14 Apr

Looking ahead

For nearly 11 years, I have worked as a software designer for a Tech company in downtown NYC. But beginning this Saturday, I will finally be pursuing my dream of being a full-time portrait photographer focusing on infants, children and family portraits.

This week has been bittersweet for me. I’ve been finishing up a large chapter of my life and getting ready to begin a completely new one. I’m excited for the road ahead, and the opportunity to capture beautiful and fun moments with my camera, but at the same time, I can’t help but feel overwhelmed with emotion about the company I’m leaving behind.

I had the opportunity to speak to our entire design team, and before I could even start, the tears started to fall. I didn’t think I would get through what I wanted to say to everyone. I chose to share some of the things I’ve learned in the years at our company, many of which will make me better anywhere I go:

  1. There is no such thing as negative feedback. If you are looking to improve – whether it is a product or yourself – you need to take every ounce of feedback you receive as a way to grow and make things better.
  2. Don’t worry about being realistic in a brainstorming. Let all the ideas come out first, and later you can figure out what can actually be done now.
  3. There is almost always an easier way. As a software designer focused on usability, I feel that I look at everything differently, not just with computers but in my life, too. I often try to determine what takes too long or is too frustrating and work with others to figure out an easier way. (It’s a good exercise to ask yourself “what is the most frustrating part of your day/week, etc., and then think about how to fix it).
  4. Be an optimist. Focus on the happy thoughts. In times of change, focus on the positive things that change can bring and keep going. (Go read the blogs on ‘The Energy Project’)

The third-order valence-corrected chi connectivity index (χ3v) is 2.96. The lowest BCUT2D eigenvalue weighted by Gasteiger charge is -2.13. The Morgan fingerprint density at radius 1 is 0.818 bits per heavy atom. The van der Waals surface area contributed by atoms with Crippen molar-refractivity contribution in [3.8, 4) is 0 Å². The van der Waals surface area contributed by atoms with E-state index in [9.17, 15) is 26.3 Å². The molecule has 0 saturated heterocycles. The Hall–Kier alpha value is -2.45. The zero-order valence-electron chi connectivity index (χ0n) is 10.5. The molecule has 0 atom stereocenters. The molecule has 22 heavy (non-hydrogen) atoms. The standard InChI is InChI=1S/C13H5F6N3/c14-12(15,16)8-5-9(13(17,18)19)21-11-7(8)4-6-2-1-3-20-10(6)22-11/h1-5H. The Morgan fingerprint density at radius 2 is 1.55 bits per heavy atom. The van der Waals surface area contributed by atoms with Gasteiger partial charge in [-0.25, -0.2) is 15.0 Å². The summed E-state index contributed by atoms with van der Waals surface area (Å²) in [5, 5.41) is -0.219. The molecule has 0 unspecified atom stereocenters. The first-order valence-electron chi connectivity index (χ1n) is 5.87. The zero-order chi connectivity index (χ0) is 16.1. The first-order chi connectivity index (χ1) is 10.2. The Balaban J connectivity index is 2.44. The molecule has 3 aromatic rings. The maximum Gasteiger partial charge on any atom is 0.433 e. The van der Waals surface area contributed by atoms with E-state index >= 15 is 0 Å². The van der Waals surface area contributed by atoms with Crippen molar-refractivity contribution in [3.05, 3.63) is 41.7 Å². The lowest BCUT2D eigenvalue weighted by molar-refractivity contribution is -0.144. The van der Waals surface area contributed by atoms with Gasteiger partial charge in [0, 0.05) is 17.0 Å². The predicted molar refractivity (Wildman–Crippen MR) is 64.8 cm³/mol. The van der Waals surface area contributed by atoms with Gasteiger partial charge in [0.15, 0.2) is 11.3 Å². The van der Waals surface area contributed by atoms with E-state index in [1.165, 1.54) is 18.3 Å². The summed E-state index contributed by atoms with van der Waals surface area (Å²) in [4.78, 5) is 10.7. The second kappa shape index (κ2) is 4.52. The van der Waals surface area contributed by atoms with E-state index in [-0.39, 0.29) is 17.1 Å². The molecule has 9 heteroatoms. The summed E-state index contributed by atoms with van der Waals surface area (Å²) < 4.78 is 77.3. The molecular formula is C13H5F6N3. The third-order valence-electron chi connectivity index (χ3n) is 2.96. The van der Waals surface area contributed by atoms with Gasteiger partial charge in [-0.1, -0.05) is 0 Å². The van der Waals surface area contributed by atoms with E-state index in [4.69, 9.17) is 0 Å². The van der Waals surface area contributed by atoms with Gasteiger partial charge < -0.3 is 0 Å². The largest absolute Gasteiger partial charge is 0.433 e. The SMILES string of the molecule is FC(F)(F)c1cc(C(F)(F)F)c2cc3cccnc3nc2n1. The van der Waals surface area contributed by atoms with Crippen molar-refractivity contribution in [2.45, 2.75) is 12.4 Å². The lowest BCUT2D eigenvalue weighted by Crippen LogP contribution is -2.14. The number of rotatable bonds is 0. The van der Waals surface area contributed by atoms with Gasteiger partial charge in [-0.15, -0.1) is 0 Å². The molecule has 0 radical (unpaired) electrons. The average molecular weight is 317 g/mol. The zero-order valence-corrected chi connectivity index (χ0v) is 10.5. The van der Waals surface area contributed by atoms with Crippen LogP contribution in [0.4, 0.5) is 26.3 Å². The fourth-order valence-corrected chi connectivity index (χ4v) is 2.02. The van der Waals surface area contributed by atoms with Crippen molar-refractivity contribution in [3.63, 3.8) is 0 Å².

5. You are not handed initiative, you need to take it. This was highly encouraged at my company, and I often felt I was at my best when I just saw something wrong and made a plan to fix it. Just go do something. (Another motivator on this topic – Read ‘Poke the Box’ by Seth Godin).
I can’t thank my co-workers enough for all I’ve learned in the last 11 years. It was a unique culture and a very fun team. When I started, we had about 30 employees in the whole company. Today, we have almost 5,000 employees around the world. It was amazing to see the company grow and achieve successes, even despite some rough patches including having an office across the street from the World Trade Center on September 11th. But we stuck together, we worked hard as a team, and we got things done.
Now, it’s time for me to look ahead. I’ve wanted to be a photographer since I was about 9 or 10 years old, and that moment is finally here. At the WPPI conference this past February, I sat with many other photographers listening to Tamara Lackey speak about the fusion of photography, business and life. Her words brought many of us in the room to tears. As we watched a slideshow of her images at the end of her session, I could only think about making my dream become a reality. I want to create beautiful images for parents of their children and families – images that you will treasure for years to come and photographs that will be passed to future generations. I love spending time with my client families, because each one becomes a part of my life, and it is always wonderful to not just see, but also capture the true personalities of the children I have had the privilege to photograph. It truly is the best job I’ve ever had. Although writing this post has yet again brought tears, I am so excited for my opportunities in photography and look forward to working with all of my future clients and families!